Professor Jonathan Charteris-Black (University of the West of England) in dialogue with Professor Andreas Musolff (MLAC): Metaphors as models of political leadership
This is part of the Metaphors as Models Interdisciplinary Dialogues series.
Politicians employ metaphor to express an understanding of adaptation to social change by concepts based on the gain, loss or restoration of control. They communicate power through the use of metaphors that highlight their role in reducing uncertainty by establishing control – especially in situations when it is threatened. These metaphors serve to represent them as legitimate forces for the creation of order and the elimination of disorder. Metaphors reflect the rhetorical need of politicians to give voice to uncertainties arising from change and therefore contribute to a rhetoric that prioritises the preservation of a political order based on establishing a moral order. I will illustrate this particularly with reference to metaphors that are cognitively motivated by force dynamics, motion and event structure.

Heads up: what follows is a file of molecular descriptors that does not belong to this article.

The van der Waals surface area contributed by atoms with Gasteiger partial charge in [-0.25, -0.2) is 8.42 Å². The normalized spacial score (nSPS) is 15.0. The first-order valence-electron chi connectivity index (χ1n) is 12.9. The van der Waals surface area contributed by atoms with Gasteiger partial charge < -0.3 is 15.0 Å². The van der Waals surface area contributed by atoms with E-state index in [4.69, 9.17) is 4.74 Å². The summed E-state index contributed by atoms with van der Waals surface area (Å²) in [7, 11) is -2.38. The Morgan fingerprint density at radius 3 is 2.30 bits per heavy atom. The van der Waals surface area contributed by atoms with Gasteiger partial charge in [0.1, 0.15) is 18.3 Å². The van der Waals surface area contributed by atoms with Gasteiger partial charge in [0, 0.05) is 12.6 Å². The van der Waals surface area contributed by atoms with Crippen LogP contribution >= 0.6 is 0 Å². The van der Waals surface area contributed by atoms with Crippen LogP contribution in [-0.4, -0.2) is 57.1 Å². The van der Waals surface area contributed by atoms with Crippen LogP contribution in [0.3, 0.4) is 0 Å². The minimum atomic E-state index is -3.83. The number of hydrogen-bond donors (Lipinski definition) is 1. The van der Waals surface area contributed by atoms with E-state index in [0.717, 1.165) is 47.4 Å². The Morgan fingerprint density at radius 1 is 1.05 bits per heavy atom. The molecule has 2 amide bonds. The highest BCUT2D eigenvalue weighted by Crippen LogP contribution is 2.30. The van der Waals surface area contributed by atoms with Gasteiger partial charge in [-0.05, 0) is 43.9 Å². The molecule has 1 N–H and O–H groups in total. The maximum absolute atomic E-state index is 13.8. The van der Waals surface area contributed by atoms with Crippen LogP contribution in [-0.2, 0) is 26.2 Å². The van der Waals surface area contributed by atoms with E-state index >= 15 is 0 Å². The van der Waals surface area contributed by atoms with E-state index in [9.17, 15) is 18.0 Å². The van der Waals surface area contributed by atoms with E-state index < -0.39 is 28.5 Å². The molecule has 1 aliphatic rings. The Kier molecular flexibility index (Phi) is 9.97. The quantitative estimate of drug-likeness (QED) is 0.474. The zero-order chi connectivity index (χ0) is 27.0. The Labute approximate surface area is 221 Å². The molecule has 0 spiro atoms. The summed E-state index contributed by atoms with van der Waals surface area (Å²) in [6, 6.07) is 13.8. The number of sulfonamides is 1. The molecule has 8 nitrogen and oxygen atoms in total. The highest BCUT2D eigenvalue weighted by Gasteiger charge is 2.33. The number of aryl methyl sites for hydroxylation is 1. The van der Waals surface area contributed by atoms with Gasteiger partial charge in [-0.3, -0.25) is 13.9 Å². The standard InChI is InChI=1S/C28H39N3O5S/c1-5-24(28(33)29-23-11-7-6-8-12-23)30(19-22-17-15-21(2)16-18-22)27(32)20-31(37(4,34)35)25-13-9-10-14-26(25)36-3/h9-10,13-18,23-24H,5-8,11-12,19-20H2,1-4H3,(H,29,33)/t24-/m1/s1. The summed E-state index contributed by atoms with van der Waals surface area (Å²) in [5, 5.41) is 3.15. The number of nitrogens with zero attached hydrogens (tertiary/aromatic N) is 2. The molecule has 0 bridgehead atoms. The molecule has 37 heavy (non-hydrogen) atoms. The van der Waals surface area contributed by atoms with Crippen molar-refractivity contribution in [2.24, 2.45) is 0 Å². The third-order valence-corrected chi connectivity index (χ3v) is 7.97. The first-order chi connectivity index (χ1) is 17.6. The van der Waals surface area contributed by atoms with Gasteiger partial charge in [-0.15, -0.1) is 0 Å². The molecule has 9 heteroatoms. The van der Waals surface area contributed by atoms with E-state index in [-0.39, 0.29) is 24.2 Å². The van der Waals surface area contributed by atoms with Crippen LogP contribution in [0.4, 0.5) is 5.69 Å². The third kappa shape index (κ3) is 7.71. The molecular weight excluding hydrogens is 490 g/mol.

An explanation of the role of metaphor in political contexts is that it facilitates understanding of the complex and often frightening processes associated with change by resolving moral and emotional disharmony. While metaphor is used by the politically powerful to restore balance in the public world, it is used equally by the powerless to regain illusions of control. I will illustrate this particularly with reference to ‘container’ metaphors as they are employed by the political right. Metaphor contributes to the moral order by reducing uncertainty and to the emotional order by expressing uncertainty: it is therefore central in models of political leadership.
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